Chips – small size, big role

Definition & Origin of Chip

Chip - a generic term for semiconductor component products, integrated circuits, abbreviated as IC; or microcircuits, microchips, wafers/chips, in electronics is a way of miniaturizing circuits (mainly semiconductor devices, but also passive components, etc.) and from time to time manufactured on the surface of semiconductor wafers.

From 1949 to 1957, prototypes were developed by Werner Jacobi, Jeffrey Dummer, Sidney Darlington, Yasuo Tarui, but the modern integrated circuit was invented by Jack Kilby in 1958. He was awarded the Nobel Prize for Physics in 2000, but Robert Noyce, who also developed a modern practical integrated circuit at the same time, passed away in 1990.

Chips - small size, big role (1)

The great advantage of the chip

After the invention and mass production of transistors, various solid-state semiconductor components such as diodes and transistors were used in large numbers, replacing the function and role of vacuum tubes in circuits. By the mid to late 20th century, advances in semiconductor manufacturing technology made integrated circuits possible. Compared to hand-assembled circuits that use individual discrete electronic components, integrated circuits can integrate a large number of micro-transistors into a small chip, which is a huge advancement. The scale productivity, reliability, and modular approach to circuit design of integrated circuits ensures the rapid adoption of standardized integrated circuits instead of designing with discrete transistors.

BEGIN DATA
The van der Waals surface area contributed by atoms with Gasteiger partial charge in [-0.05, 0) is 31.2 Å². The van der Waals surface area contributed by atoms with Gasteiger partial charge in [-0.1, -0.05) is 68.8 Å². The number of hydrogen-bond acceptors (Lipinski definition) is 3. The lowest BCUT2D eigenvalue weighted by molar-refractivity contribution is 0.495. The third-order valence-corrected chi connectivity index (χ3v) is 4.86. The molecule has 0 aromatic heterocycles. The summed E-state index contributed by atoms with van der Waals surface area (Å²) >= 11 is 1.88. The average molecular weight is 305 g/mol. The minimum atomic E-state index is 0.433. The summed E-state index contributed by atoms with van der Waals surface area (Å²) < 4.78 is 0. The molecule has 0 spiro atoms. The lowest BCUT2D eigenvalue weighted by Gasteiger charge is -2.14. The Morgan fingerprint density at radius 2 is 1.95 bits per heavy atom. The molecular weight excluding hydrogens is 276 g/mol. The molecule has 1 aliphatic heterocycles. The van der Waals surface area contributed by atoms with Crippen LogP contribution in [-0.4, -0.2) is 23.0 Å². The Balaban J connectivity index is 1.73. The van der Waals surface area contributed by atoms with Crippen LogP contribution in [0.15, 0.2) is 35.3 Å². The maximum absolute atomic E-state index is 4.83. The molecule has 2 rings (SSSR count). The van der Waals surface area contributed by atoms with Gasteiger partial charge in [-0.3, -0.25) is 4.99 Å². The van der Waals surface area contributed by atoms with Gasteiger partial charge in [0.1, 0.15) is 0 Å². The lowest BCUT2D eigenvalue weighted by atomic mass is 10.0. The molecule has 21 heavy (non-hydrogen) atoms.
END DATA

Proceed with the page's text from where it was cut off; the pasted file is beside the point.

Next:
Integrated circuits have two major advantages over discrete transistors: cost and performance. The low cost is due to the fact that the chip prints all the components as a unit, rather than making only one transistor at a time. The high performance is due to the components switching quickly and consuming less energy because the components are small and close to each other. 2006, the chip area goes from a few square millimeters to 350 mm² and can reach one million transistors per mm².

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(There could be 30 billion transistors inside!) 

How the chip works

A chip is an integrated circuit that consists of a large number of transistors. Different chips have different integration sizes, ranging from hundreds of millions; to tens or hundreds of transistors. Transistors have two states, on and off, which are represented by 1s and 0s. Multiple 1s and 0s generated by multiple transistors, which are set to specific functions (i.e., instructions and data) to represent or process letters, numbers, colors, graphics, etc. After the chip is powered up, it first generates a start-up instruction to start the chip, and later it keeps receiving new instructions and data to complete the function.

Post time: Jun-03-2019